Basics of Regression Analysis

# Basics of Regression Analysis - Basics of Regression...

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Unformatted text preview: Basics of Regression Analysis Regression Analysis is aiming at quantifying a functional relationship between a dependent variable (y) and one ore more independent variables (x). For instance, assume the height of the son is a function of his father’s height, H S = f ( H F ) and we draw on 730 observations (see Table). A regression estimates the line of best fit through the scatter plot shown below. Technically, an “ordinary least square” or OLS ­regression minimizes the sum of the squared deviations (also called residuals) ! from the fitted line. Data Format We distinguish between (a) Time Series data (b) Cross Section data and (c) Pooled data (combined cross section and time series) The model above analyses the height of several people at one point in time and is thus a cross sectional analysis. We assume a statistical model of the form H S i = b0 + b1H Fi + "i where i stands for each observation and " denotes a randomly ! ! distributed error term, i.e., the deviation from the estimated height (i.e., the residuals). ! Regressions can have more than one independent variable (multi ­variate regression). For instance, the quantity consumed of a certain good QG can be a function of the goods price PG, the price of a substitute PS and the consumer’s income YD): QG = f ( PG , PS ,YD ) Important Features: (1) Ground in Theory Selecting the independent variable should ground in (economic) theory. (2) The sign of the coefficient Make sure that the sign of the coefficient squares with your expectations. (3) R2 Check the R2, which is the goodness ­to ­fit. The following three Figures depict R2s of 0, 0.95 and 1. Since, in this example, we have 3 independent variables, we call There is no critical value of a “sufficient R2”. But in general, we are happy with an R2>0.5 for time series analyses and R2>0.3 in cross sections. (4) T ­Statistics The t ­statistic provides you with the significance level of the estimated coefficients. Technically, the t ­statistics is calculated as the value of the coefficient divided by the standard error. If the t ­statistics is insignificantly low (that is, the standard errors are high) we cannot trust the estimated coefficient (i.e., we cannot rule out that the “true” coefficient is zero). Normally, we do not want the likelihood this to happen to be greater than 5%. For the t ­statistics, this translates into a minimum absolute value of 2 (this is just a rule of thumb). (5) Marginal effects and elasticities We distinguish three forms of specifications, linear, log ­linear and log ­log equations.  ­ Linear Equations take on the form y = bo + b1 x + ! . Here the marginal effect of a one ­unit change in x on y is equal to b1. Example: y = 0.035*x  a one unit increase in x leads to a 0.035 unit increase in y.  ­ Log ­Linear Equations take on the form ln y = bo + b1 x + ! . Here the marginal effect of a one ­unit change in x is equal to a b1 ­precentage change in y. Example: ln(y) = 0.035*x  a one unit increase in x leads to a 3.5% increase in y.  ­ Log_Log Equations take on the form ln y = bo + b1 ln x + ! . Here the marginal effect of a one ­unit change in x is equal to a b1 ­precentage change in y. Thus, the coefficients of log ­log models yield constant elasticities. Example: ln(y) = 0.035*ln(x)  a one ­percent increase in x leads to a 3.5% increase in y. This is identical with a constant elasticity of 0.035. (6) Short ­Run vs. Long ­Run Elasticities Assume a log ­log equations includes a lagged dependent variable (last period’s y), for instance, to model slow reactions of capital stocks. This equation will be given as ln yt = bo + b1 ln yt!1 + b2 ln xt + !t The short ­run elasticity of x is equal to b2. The long ­run elasticity of x is equal to b2/(1 ­b1) Example: ln y = 120 + 0.80 * yt!1 + 0.20 * xt Here the short ­run elasticity of x equals 0.2. The long ­run elasticity of x equals 0.2/(1 ­0.8)=1 ...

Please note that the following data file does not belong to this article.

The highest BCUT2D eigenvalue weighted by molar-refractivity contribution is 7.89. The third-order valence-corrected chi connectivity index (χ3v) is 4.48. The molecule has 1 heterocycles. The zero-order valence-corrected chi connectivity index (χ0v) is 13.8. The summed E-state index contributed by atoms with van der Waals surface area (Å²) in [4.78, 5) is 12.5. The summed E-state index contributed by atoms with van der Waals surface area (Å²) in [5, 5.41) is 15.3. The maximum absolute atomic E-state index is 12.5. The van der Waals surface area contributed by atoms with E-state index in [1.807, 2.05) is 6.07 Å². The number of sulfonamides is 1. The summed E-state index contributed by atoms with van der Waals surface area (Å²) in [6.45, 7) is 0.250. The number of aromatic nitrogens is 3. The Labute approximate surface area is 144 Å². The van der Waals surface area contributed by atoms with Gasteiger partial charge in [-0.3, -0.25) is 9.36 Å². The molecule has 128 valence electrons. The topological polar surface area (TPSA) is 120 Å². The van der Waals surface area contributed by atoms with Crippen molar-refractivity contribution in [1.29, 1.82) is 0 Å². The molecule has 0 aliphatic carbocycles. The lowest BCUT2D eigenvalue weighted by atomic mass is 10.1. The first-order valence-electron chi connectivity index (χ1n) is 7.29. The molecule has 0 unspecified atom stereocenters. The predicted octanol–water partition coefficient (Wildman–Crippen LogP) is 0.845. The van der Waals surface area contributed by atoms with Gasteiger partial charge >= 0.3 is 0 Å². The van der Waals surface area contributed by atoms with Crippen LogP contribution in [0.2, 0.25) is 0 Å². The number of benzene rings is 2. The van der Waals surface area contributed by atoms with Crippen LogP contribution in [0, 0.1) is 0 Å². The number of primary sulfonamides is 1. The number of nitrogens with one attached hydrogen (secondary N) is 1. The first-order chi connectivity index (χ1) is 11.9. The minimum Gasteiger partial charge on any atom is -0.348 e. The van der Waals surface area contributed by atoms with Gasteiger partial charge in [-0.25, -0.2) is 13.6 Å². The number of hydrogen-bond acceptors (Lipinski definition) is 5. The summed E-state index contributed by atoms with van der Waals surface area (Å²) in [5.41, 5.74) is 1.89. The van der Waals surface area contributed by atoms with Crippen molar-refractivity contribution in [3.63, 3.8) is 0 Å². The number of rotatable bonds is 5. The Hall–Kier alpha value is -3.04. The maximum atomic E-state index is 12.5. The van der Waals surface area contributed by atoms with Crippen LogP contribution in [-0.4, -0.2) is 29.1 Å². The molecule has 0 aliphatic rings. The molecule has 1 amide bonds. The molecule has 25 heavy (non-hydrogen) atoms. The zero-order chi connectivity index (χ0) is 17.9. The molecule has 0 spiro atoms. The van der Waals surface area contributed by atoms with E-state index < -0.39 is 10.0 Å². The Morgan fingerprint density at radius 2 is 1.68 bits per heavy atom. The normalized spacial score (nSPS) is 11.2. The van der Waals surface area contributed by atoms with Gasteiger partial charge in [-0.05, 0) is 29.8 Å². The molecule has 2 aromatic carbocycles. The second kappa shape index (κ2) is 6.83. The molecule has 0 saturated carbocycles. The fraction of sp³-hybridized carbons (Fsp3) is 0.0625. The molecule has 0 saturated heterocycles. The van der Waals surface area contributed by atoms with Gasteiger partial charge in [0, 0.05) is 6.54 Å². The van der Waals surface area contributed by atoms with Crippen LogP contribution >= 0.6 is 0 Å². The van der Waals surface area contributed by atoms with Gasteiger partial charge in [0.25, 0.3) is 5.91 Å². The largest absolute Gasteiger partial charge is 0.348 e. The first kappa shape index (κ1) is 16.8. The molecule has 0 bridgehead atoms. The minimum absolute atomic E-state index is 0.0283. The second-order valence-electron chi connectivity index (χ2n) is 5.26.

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## This note was uploaded on 04/05/2012 for the course ECON UA.31 taught by Professor Storchmann during the Spring '11 term at NYU.

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